Darb Cocktail

Darb Cocktail

Darb Cocktail

1/3 French Vermouth. (3/4 oz Noilly Prat)
1/3 Dry Gin. (3/4 oz Bombay Dry Gin)
1/3 Apricot Brandy. (3/4 oz Rothman & Winter Orchard Apricot)
4 Dashes Lemon Juice. (Juice 1/8 Lemon)

Shake (Stir?) well and strain into cocktail glass.

I also tried this with Zwack Barack Palinka in place of the apricot liqueur. While that combination is, uh, interesting, and sort of like a vaguely apricot flavored Casino Cocktail, I really understood why some friends have said said, “as it started to warm it became somewhat harsh,” about the Culross Cocktail when made with Zwack’s Apricot Eau-de-Vie. I think any cocktail with more than a little Zwack Barack Palinka, and you’re going to want it plenty cold.

Anyway, I stirred this, and double strained to get any stray lemon pulp out. I thought it was a quite attractive. A shimmery translucent peach in color.

According to Bartleby.com, quoting “The Columbia Guide to Standard American English”, “Darb is an Americanism probably nearly obsolete today, a slang word from the 1920s meaning ‘something or someone very handsome, valuable, attractive, or otherwise excellent.’”

This post is one in a series documenting my ongoing effort to make all of the cocktails in the Savoy Cocktail Book, starting at the first, Abbey, and ending at the last, Zed.

Cubano Cocktail

Cubano Cocktail

The Cubano Cocktail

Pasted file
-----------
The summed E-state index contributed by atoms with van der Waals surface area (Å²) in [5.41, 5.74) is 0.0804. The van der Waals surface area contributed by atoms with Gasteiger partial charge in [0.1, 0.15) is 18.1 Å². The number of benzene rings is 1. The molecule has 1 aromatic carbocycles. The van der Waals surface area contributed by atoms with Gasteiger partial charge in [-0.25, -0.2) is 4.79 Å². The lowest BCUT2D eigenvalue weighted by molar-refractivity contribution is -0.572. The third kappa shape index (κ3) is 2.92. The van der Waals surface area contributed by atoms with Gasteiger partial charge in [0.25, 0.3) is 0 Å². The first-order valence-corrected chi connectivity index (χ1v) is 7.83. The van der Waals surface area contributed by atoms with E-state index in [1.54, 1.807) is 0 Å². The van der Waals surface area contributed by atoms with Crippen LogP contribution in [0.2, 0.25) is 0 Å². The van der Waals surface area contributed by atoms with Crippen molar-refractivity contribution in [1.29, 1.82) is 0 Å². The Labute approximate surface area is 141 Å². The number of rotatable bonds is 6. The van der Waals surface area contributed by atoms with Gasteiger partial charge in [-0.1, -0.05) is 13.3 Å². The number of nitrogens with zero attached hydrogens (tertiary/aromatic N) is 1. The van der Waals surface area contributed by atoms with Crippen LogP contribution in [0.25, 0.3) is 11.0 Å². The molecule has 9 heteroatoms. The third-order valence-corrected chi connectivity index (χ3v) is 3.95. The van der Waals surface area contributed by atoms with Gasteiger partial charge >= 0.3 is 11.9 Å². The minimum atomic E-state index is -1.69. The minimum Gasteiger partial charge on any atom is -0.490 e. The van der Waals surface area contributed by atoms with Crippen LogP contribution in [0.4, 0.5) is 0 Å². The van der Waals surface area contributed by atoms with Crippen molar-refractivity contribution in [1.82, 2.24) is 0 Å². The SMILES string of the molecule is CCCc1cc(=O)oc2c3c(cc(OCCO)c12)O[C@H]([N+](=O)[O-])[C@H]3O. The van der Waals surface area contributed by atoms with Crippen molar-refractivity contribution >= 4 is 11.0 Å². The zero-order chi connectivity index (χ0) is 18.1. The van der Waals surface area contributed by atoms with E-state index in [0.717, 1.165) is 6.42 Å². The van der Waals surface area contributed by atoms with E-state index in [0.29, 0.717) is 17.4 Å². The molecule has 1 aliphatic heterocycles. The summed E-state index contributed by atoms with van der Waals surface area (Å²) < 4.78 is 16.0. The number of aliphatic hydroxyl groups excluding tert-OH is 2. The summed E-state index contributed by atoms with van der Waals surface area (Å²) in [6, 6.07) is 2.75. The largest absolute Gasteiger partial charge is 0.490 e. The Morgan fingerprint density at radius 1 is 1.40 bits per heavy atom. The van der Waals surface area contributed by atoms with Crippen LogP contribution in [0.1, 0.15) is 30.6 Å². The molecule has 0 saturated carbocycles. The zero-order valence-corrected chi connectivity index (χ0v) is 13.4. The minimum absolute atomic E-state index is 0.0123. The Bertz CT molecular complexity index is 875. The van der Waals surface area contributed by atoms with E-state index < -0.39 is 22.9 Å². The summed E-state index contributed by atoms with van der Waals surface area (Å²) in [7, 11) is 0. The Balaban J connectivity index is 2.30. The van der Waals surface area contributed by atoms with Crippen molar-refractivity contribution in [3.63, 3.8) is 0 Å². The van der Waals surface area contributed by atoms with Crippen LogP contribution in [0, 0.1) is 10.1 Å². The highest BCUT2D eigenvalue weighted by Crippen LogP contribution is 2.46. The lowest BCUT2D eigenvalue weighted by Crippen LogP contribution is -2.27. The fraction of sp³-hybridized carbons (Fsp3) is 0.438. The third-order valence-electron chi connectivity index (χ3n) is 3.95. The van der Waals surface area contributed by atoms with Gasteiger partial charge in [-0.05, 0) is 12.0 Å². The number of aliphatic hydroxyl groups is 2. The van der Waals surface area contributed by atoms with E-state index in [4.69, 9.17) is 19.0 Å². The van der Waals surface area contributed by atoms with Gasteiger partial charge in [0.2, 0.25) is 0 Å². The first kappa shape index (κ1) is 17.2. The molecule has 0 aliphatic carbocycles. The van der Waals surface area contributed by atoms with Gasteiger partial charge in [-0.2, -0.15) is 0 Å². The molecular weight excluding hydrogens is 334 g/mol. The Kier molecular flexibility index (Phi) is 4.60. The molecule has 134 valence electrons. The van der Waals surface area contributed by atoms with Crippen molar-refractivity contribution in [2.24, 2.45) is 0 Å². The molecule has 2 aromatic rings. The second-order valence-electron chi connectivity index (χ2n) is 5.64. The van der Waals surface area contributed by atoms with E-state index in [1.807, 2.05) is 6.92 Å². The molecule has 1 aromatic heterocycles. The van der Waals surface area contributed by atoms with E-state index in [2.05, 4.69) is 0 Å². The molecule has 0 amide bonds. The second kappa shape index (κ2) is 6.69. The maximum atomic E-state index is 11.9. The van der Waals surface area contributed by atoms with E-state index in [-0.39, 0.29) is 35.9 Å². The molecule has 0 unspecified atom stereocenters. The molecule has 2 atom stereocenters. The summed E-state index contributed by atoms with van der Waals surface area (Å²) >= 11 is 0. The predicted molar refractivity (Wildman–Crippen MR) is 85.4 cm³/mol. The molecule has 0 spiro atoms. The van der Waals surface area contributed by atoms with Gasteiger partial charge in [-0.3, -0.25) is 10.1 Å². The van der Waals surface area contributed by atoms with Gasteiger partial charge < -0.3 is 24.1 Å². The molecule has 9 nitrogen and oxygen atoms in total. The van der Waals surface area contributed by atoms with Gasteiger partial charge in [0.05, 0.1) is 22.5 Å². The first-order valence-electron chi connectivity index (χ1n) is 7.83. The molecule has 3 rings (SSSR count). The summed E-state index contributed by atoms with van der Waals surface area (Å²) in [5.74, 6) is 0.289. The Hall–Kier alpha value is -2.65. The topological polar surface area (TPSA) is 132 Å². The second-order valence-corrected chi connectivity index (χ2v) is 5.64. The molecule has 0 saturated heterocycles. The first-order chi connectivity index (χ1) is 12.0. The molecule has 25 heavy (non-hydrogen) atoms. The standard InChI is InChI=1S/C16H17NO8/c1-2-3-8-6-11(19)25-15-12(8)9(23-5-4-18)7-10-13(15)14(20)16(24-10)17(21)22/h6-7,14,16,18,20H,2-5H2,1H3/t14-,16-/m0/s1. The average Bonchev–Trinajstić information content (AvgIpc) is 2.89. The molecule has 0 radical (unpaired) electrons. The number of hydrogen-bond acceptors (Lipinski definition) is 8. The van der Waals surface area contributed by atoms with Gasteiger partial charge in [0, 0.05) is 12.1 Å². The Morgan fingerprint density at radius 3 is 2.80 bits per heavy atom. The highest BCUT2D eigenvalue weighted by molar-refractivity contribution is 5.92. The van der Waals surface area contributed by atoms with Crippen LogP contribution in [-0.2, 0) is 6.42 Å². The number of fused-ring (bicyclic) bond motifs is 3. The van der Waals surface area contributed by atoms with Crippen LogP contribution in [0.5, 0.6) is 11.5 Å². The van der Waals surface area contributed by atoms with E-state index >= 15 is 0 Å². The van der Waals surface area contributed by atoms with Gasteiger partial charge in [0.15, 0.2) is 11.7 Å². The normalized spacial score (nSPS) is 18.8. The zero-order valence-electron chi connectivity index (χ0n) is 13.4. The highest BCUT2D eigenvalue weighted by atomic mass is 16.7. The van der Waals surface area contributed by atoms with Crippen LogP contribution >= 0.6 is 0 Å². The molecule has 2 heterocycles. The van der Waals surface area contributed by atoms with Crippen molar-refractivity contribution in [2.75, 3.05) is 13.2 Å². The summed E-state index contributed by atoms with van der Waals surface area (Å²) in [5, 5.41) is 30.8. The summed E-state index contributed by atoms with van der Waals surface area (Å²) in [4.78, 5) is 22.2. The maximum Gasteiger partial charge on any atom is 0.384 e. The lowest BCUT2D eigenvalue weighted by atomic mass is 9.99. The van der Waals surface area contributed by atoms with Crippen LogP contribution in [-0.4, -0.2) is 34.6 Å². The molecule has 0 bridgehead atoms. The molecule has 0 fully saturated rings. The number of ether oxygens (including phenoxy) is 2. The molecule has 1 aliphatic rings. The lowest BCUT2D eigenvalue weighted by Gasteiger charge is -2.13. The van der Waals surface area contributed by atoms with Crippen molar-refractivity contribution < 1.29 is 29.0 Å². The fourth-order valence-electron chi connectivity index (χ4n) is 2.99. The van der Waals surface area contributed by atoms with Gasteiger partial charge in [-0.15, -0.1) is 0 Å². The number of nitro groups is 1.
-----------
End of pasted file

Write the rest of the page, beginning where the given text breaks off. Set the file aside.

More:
1/2 Gin. (1 oz Bombay Gin)
1/2 vermouth. (1 oz Noilly Prat Dry)
4 Drops Kummel. (very little Kaiser Kummel)
4 Drops Charbreux. (very little Green Chartreuse)
2 Drops Pineapple Syrup. (even less pineapple juice)

Shake (stir, please) well and strain into cocktail glass.

Another cocktail mostly verbatim from Judge Jr.’s “Here’s How!”.

The note in “Here’s How!” goes on to say, “Contributed by Owen Hutchinson and it explains why Cuba is a free country.” I’ve really no idea what that means.

This is a very subtle affair. I’ve also no idea if I could even tell it from a “Fifty-Fifty” if it they were both presented to me, other than to say, “this one seems a bit different from the other one.”

Picked some borage blossoms while at the garden today for garnish. Cool, eh? They have a slight cucumber-ish flavor when consumed. Went well with the drink.

This post is one in a series documenting my ongoing effort to make all of the cocktails in the Savoy Cocktail Book, starting at the first, Abbey, and ending at the last, Zed.

Crystal Bronx Cocktail